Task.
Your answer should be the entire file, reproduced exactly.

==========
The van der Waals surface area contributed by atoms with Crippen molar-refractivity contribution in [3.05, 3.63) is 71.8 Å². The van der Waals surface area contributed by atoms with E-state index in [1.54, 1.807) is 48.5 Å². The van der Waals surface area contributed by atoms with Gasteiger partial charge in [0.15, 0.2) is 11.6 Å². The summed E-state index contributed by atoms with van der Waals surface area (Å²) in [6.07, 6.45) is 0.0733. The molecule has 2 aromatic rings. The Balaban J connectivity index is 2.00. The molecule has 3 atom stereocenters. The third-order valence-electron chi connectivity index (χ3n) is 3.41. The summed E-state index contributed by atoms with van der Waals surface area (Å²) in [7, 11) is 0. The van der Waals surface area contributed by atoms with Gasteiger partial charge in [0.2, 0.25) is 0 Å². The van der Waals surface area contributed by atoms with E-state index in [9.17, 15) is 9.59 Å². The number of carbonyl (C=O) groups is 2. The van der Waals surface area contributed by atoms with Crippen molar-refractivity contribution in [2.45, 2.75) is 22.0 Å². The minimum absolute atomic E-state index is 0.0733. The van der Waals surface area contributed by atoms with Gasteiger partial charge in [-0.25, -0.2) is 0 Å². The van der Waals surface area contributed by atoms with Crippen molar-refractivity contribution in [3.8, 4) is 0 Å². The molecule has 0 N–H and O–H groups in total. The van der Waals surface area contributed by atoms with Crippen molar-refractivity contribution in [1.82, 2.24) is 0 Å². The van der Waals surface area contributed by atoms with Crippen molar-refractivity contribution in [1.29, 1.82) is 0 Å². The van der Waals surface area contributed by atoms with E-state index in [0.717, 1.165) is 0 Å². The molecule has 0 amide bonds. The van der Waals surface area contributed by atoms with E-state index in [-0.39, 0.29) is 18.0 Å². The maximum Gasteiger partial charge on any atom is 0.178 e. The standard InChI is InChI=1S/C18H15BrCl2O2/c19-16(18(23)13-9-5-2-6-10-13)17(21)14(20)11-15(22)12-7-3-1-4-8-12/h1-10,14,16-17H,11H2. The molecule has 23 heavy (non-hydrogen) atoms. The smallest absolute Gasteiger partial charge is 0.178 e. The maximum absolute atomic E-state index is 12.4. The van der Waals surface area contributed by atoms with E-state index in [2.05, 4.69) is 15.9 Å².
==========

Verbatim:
The van der Waals surface area contributed by atoms with Crippen molar-refractivity contribution in [3.05, 3.63) is 71.8 Å². The van der Waals surface area contributed by atoms with E-state index in [1.54, 1.807) is 48.5 Å². The van der Waals surface area contributed by atoms with Gasteiger partial charge in [0.15, 0.2) is 11.6 Å². The summed E-state index contributed by atoms with van der Waals surface area (Å²) in [6.07, 6.45) is 0.0733. The molecule has 2 aromatic rings. The Balaban J connectivity index is 2.00. The molecule has 3 atom stereocenters. The third-order valence-electron chi connectivity index (χ3n) is 3.41. The summed E-state index contributed by atoms with van der Waals surface area (Å²) in [7, 11) is 0. The van der Waals surface area contributed by atoms with Gasteiger partial charge in [0.2, 0.25) is 0 Å². The van der Waals surface area contributed by atoms with E-state index in [9.17, 15) is 9.59 Å². The number of carbonyl (C=O) groups is 2. The van der Waals surface area contributed by atoms with Crippen molar-refractivity contribution in [2.45, 2.75) is 22.0 Å². The minimum absolute atomic E-state index is 0.0733. The van der Waals surface area contributed by atoms with Gasteiger partial charge in [-0.25, -0.2) is 0 Å². The van der Waals surface area contributed by atoms with Crippen molar-refractivity contribution in [3.8, 4) is 0 Å². The molecule has 0 N–H and O–H groups in total. The van der Waals surface area contributed by atoms with Crippen molar-refractivity contribution in [1.82, 2.24) is 0 Å². The van der Waals surface area contributed by atoms with Crippen molar-refractivity contribution in [1.29, 1.82) is 0 Å². The van der Waals surface area contributed by atoms with E-state index in [0.717, 1.165) is 0 Å². The molecule has 0 amide bonds. The van der Waals surface area contributed by atoms with E-state index in [-0.39, 0.29) is 18.0 Å². The maximum Gasteiger partial charge on any atom is 0.178 e. The standard InChI is InChI=1S/C18H15BrCl2O2/c19-16(18(23)13-9-5-2-6-10-13)17(21)14(20)11-15(22)12-7-3-1-4-8-12/h1-10,14,16-17H,11H2. The molecule has 23 heavy (non-hydrogen) atoms. The smallest absolute Gasteiger partial charge is 0.178 e. The maximum absolute atomic E-state index is 12.4. The van der Waals surface area contributed by atoms with E-state index in [2.05, 4.69) is 15.9 Å².